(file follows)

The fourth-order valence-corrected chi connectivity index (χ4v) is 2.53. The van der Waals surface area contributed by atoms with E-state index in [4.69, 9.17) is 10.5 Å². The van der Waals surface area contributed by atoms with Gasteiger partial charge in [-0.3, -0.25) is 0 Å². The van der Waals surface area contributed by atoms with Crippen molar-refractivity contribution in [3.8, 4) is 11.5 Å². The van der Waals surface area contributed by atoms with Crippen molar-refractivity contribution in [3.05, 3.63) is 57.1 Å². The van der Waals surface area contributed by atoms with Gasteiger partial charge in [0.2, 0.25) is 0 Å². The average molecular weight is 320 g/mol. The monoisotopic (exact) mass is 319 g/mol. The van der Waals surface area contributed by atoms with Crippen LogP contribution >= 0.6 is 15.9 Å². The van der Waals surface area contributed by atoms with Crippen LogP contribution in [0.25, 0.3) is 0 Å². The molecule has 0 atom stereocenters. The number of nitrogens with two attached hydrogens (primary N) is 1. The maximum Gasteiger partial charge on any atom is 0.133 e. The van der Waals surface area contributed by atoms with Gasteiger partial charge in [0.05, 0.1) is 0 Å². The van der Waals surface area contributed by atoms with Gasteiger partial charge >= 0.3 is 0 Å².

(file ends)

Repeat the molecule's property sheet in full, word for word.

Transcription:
The fourth-order valence-corrected chi connectivity index (χ4v) is 2.53. The van der Waals surface area contributed by atoms with E-state index in [4.69, 9.17) is 10.5 Å². The van der Waals surface area contributed by atoms with Gasteiger partial charge in [-0.3, -0.25) is 0 Å². The van der Waals surface area contributed by atoms with Crippen molar-refractivity contribution in [3.8, 4) is 11.5 Å². The van der Waals surface area contributed by atoms with Crippen molar-refractivity contribution in [3.05, 3.63) is 57.1 Å². The van der Waals surface area contributed by atoms with Gasteiger partial charge in [0.2, 0.25) is 0 Å². The average molecular weight is 320 g/mol. The monoisotopic (exact) mass is 319 g/mol. The van der Waals surface area contributed by atoms with Crippen LogP contribution >= 0.6 is 15.9 Å². The van der Waals surface area contributed by atoms with Crippen LogP contribution in [0.25, 0.3) is 0 Å². The molecule has 0 atom stereocenters. The number of nitrogens with two attached hydrogens (primary N) is 1. The maximum Gasteiger partial charge on any atom is 0.133 e. The van der Waals surface area contributed by atoms with Gasteiger partial charge in [0.05, 0.1) is 0 Å². The van der Waals surface area contributed by atoms with Gasteiger partial charge >= 0.3 is 0 Å².